[Copyright- 2011 Keighley Shared Church Ecumenical Council]
And that is how the mystery of the plaque's disappearance was for many years until, as part of a house clearance, the it was found left outside a house on Chelsea Street, Keighley, alongside some wheelie bins and a pile of rubbish, and was saved in the nick of time before being collected with the rest of the house rubbish and lost forever. It can only be assumed that a thoughtful parishioner from the Chapel had taken the plaque home for safe keeping when the chapel closed in 1978, and it had been sat in their attic ever since.
WW1 must have been a worrying time for James [Senior] and the family with, at one point, four sons service in the war in France.
|Temple Steet Chapel|
|Temple St Chapel interior|
As far as the history of the chapel is concerned, briefly it was opened as a Wesleyan Methodist Chapel on 27th November 1846 with a capacity of seating 1,600 worshippers. It prospered for many years but it became increasingly difficult to continue, due to the cost of maintaining such a large building with a dwindling membership. Discussions were opened to set up a shared agreement with the nearby Keighley Parish Church and a sharing agreement was eventually signed, and the Chapel finally closed it's doors in 1978,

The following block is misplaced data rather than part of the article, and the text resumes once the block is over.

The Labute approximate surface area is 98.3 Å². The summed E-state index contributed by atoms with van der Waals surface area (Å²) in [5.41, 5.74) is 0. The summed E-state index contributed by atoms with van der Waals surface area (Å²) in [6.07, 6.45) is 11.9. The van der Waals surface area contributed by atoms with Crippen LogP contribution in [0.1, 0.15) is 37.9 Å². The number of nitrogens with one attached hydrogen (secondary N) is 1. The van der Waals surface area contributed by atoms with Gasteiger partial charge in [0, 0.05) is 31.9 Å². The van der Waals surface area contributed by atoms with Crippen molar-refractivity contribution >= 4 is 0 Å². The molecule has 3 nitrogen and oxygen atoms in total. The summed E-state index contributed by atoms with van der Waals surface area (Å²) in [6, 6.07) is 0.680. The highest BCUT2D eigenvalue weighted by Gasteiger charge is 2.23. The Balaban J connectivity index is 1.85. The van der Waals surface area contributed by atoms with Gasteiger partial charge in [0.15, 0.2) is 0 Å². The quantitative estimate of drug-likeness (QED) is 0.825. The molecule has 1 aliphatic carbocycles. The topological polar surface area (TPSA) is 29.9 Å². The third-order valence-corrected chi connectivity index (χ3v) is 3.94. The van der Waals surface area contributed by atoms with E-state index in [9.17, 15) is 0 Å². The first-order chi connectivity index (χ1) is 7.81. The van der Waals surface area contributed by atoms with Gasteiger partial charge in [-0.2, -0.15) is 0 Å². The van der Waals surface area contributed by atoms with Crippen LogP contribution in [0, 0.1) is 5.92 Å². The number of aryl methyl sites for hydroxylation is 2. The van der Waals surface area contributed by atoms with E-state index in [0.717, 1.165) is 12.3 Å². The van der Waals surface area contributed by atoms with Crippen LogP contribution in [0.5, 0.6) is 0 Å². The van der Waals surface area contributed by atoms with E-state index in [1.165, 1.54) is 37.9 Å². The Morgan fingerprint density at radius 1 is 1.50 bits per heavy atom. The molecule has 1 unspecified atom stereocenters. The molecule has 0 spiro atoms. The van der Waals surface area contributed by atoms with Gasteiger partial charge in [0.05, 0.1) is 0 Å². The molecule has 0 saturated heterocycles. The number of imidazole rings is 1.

The final service at the Chapel was reported as follows in the Keighley News at the time.
The Temple Street Chapel premises were sold to the local Council for £36,000, with presumably anything of value removed, including the plaque and stained glass windows, and it eventually became a Muslim Mosque, which it continues to be to the present time.
|Temple St Memorial Plaque|
[I am grateful to the Men of Worth project for help with this article . Their website is here]
As a postscript, the final chapter to this story has now taken place. This WW1 plaque was put on display recently alongside the stained glass windows from Temple Street Chapel. This story can be read by clicking here.